I had the chance to talk with Jeff Hodson from X-Sight Music for another informative look at the wedding scene from another perspective.
There are definitely people that come into play in the wedding day that are very important for me as a photographer. I have said before that for my pictures to look the way they do that I have a lot of great wedding vendors that I work with regularly.Â So when it comes to the reception the DJ, the emmcee, the master of ceremonies, disc jockey, etc. is huge in my book.Â I have been to wedding receptions that have had packed dance floors with an age range from the three year olds all the way up to the grandparents.Â We have all been to receptions before where the only people dancing are the group of five to six little kids.Â So being theÂ DJ is no easy task whatsoever.Â Â I think that is one of the reasons why IÂ try to get brides to understand how important this aspect of the day is when they start planningÂ their day.
I have worked with Jeff more than any otherÂ DJ throughout my career as a wedding photographer.Â I always know that when I enter the reception and Jeff is there that he is going to do a great job and that the night is going to be a huge success!
What would be your favorite part of the wedding reception?
I would have to say I haveÂ threeÂ favorite parts.Â First â€“ the introductions, I love to do GRAND Introductions.Â Some brides still want a more formal intro but most want to walk into a room full of energy, guests on their feet, clapping, and whistling. Â I really enjoy that because it sets the stage for later in the evening.Â Guests respond better when itâ€™s time for the dancing to begin if they have that type of entrance.Â Second â€“ the formal dances, I donâ€™t know why I still like this so much, but I do.Â You know itâ€™s a special moment when you see tears and smiles all at once.Â Finally, I like to get the party started!Â Sometimes this is just knowing the right song to play AND when to play it.Â Other times guests need a little motivation to break the ice and thatâ€™s where my bag of tricks comes in.Â Itâ€™s not about me.Â Itâ€™s about getting everyone to relax and have a good time, so that way everyone ends the night having the best time they have ever had.
What is your least favorite song that you â€œhaveâ€ to play?
Usually I get asked what my favorite song is but really the answer is the same for both questions.Â As a profession DJ I appreciate all types of music.Â Some music is great as background musicÂ during dinner and other music is better for dancing.Â Â The line dance music like the Cha-Cha Slide, Electric Slide & Cupid Shuffle begins to get stuck in my head after a while,Â but there will eventually be another new song to take their place.Â The secret is to play what people will dance to – the hard part is reading the crowd to know what music that is.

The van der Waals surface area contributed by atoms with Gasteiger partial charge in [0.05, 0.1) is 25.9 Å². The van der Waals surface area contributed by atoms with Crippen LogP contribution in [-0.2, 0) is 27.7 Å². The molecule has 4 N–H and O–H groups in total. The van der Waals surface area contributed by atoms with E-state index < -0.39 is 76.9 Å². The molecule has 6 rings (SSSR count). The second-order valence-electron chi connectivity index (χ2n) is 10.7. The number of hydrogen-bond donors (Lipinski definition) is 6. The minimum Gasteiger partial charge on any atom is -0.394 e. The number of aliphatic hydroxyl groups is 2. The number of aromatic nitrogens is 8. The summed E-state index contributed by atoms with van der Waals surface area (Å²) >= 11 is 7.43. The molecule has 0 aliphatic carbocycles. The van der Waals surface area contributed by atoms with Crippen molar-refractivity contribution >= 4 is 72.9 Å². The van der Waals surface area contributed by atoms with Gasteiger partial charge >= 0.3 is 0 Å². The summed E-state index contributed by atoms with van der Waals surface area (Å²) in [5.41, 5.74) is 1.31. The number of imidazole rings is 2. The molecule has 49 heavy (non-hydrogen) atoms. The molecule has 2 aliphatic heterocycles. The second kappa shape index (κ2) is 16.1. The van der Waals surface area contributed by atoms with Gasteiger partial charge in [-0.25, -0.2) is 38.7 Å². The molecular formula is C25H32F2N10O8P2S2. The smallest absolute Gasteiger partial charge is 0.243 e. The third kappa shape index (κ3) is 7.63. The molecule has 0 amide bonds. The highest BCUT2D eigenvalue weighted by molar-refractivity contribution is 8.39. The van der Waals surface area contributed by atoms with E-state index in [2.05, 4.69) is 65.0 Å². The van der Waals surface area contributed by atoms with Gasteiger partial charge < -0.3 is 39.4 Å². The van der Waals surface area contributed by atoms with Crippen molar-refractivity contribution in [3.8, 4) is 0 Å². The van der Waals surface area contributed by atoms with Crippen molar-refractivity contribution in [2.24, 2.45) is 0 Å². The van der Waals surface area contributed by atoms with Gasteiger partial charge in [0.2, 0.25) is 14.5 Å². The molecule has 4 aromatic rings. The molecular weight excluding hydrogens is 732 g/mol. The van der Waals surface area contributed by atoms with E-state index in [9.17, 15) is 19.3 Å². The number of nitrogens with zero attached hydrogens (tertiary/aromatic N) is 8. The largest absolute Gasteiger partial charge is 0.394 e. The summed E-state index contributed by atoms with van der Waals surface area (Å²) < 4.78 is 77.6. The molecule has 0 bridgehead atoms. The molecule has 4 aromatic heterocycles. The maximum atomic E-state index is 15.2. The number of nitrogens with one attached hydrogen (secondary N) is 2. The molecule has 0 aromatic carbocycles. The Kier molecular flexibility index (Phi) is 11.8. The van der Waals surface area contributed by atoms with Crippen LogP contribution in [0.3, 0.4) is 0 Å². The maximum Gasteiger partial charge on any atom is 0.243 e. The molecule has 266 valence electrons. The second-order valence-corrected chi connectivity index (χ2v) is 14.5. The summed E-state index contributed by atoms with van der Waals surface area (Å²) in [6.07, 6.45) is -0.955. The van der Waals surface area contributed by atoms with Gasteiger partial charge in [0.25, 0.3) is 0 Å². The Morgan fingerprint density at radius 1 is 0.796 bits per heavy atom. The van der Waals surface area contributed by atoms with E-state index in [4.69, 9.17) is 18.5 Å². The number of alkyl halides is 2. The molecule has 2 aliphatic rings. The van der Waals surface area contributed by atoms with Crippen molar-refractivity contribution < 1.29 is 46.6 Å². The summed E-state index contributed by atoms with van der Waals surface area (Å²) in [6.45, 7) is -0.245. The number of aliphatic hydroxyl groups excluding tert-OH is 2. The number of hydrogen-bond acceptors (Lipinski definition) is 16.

Do you have a crazy reception story that you would like to share with us?
I could tell you a few where I was anything but a DJ at that moment. Â I remember a certain bride that broke the zipper on her dress and I managed to rig it with a pair of pliers and some paperclips long enough to get pictures of her first dance in her wedding gown.Â I remember helping to put out a table fire after the centerpiece went up like a roman candle.Â Iâ€™ve DJâ€™ed the same Brideâ€™s wedding more than once.Â Â Iâ€™ve been the person who indiscreetly walks around the room looking for eye drops, lost bouquets, shoes, even children, so that no one â€“ especially the bride.Â Everyone in the wedding industry knows that a truly perfect night to remember doesnâ€™t just happen.Â Itâ€™s created by all the wedding professionals working together.
What do you know now about being a great DJ that you wish you knew when you started?
I started to DJ for weddings right after high school.Â A friend of my momâ€™s was a wedding planner and I had been DJing school dances for a few years already.Â She wanted me to start booking weddings and trained me as a wedding planner.Â I learned there was so much more to a reception than just the music.Â She taught me how to cut a wedding cake, the order of events, and all the little things that someone needs to know at a reception.Â I learned how to truly be a Master of Ceremonies.Â My job is not to be the center of attention.Â It is to orchestrate the evening, inform the guests, ensure everyone has a good time, and above all keep the spotlight (center of attention) directed to the guests of honor â€“ the Bride & Groom.
If you could DJ any celebrity wedding (past or future) who would you want?
This is a hard question.Â Iâ€™m not really into the whoâ€™s who of Hollywood.Â IÂ would rather DJ a destination wedding â€“ maybe somewhere exotic or just really out of the ordinary, something or somewhere that I would never forget.
How would you describe your â€œstyleâ€ or what you do?
Iâ€™d say my style is like a chameleon. Â Iâ€™m whoever my client needs me to be.Â Iâ€™m very organized when it comes to my work.Â At the event this allows me to just go with the flow because we haveÂ already discussed what the client(s) want for theirÂ day. I can quietly play the music, make announcements and interact, or use my skills to motivate the guests to dance.Â Itâ€™s not my wedding, itâ€™s theirs.Â My job is to ensure that everyone has a great time.
Tell me one thing that you would love to see come back or go away with weddings?
Iâ€™d like to see more time spent preparing for the toast, especially from the Best Man. Â The difference between a prepared toast to the Bride & Groom and someone just talking is like nightÂ and day. Itâ€™s not about beingÂ serious.Â Itâ€™s about offeringÂ good wishes to the new couple. MaybeÂ one out of 10 weddings will show a Best Man that really gets what this is about.Â Â Too many of them do not seem to know the difference between a toast and a roast.
You can visit with Jeff at his website for X-Sight Music at www.xsightmusic.com.